Epic Games to pay $520M for ‘deceptive’ in-game purchases and children’s privacy infringement

Epic Games, the company behind Fortnite, has reached a settlement with the Federal Trade Commission and will pay a total of $520 million in fines and reimbursements.

As part of the agreement, Epic will pay $275 million to the US government to resolve claims it violated the Children’s Online Privacy Protection Act (COPPA) by gathering the personal information of kids under the age of 13 without first receiving their parents’ verifiable consent. In a second and separate settlement, Epic will pay $245 million as refunds to consumers who were allegedly harmed by user-interface design choices the FTC claimed were deceptive. 

FTC chairwoman Lina M. Khan stated in a statement issued on Monday: “Epic employed privacy-invasive default settings and deceptive interfaces that deceived Fortnite users, including teenagers and children.Protecting the public, and especially minors, from online privacy invasions and dark patterns is a key concern for the commission, and these enforcement actions make clear to businesses that the FTC is cracking down on these illegal practises.”

The $275 million Epic will pay to the FTC for breaking COPPA is the highest fine the agency has ever gotten. The FTC investigated Epic’s privacy policies and other business activities after learning about them during the trial of its lawsuit against Apple in 2021, leading to the settlement. On Monday, the Justice Department filed a lawsuit in federal court in North Carolina, along with the lawsuit’s settlement. The agreement was signed on 2 December by Epic Games founder and CEO Tim Sweeney.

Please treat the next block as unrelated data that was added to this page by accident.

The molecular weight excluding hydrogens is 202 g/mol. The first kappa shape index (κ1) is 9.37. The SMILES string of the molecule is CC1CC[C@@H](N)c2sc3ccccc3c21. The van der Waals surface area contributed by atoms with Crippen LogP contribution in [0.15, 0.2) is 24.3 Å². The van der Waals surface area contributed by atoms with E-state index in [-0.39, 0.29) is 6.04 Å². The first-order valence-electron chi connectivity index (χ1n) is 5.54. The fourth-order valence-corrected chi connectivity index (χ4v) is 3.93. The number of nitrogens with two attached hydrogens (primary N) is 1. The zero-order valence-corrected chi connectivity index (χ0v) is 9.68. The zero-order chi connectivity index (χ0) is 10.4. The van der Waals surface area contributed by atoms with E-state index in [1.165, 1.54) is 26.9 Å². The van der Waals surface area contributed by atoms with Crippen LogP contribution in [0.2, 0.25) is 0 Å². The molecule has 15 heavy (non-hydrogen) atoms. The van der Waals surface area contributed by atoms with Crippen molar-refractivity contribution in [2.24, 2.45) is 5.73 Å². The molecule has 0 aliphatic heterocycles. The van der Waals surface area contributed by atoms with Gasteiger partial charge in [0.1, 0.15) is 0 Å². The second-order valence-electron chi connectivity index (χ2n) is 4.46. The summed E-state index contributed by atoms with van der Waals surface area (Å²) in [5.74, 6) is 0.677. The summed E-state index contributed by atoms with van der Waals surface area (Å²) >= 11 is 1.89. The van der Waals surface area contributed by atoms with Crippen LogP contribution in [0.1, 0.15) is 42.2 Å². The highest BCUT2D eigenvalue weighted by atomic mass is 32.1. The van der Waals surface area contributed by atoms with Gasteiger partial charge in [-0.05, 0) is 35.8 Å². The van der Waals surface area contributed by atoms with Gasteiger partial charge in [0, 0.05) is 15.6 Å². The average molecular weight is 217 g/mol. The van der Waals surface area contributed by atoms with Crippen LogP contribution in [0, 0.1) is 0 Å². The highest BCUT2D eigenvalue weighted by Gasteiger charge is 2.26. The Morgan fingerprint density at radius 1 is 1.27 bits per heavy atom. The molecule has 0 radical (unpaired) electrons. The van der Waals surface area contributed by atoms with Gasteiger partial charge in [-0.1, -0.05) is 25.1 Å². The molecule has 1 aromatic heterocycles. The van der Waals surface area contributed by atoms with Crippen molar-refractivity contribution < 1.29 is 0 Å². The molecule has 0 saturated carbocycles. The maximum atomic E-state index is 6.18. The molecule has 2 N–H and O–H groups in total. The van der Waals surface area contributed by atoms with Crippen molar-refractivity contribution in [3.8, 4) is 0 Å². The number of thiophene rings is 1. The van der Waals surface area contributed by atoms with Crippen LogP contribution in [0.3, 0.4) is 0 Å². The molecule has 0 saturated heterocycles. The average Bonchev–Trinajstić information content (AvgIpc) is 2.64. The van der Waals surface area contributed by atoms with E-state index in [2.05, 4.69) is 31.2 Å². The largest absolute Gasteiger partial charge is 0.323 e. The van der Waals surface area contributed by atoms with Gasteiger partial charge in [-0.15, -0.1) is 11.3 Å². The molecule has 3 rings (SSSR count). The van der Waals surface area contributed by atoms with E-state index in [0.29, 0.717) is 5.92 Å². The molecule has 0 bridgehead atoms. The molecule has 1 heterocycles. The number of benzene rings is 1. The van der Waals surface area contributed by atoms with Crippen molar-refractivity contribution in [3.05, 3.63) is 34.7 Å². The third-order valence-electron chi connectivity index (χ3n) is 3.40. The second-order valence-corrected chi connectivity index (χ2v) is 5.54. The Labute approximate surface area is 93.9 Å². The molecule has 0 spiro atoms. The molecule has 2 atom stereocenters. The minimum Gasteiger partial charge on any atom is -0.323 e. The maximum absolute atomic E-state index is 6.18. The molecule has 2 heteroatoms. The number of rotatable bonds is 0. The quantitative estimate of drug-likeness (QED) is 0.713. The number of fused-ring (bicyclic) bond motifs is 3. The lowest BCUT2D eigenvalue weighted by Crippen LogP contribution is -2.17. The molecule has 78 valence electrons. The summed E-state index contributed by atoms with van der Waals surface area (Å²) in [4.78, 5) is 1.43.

The FTC claimed that Epic had engaged in a number of practises that violated COPPA, including collecting children’s personal information without parental permission and using default settings to pair kids and teenagers with strangers, which led to instances of harassment, bullying, and sexual coercion and so on. Additionally, the FTC said that parents who requested the deletion of their children’s personal information had to “jump through excessive hoops” and that “Epic failed to honour such requests” occasionally.

“No developer creates a game with the intention of ending up here. Statutes written decades ago don’t specify how gaming ecosystems should operate. The laws have not changed, but their application has evolved and long-standing industry practices are no longer enough. We accepted this agreement because we want Epic to be at the forefront of consumer protection and provide the best experience for our players,” the company said.

The FTC charged Epic with ignoring over a million customer complaints since 2017 and persistent employee worries that “huge” numbers of users were being unjustly charged. In a statement released on Monday, Epic claimed that the previous norms for in-game privacy and commerce had shifted and that many developer practises needed to be reevaluated. The actions mentioned in the FTC’s allegations do not apply to how Fortnite functions.

According to Epic, “We will continue to be transparent about what players may expect when making purchases, ensure that cancellations and refunds are easy, and implement measures that help make our ecosystem safe and enjoyable for audiences of all ages.”

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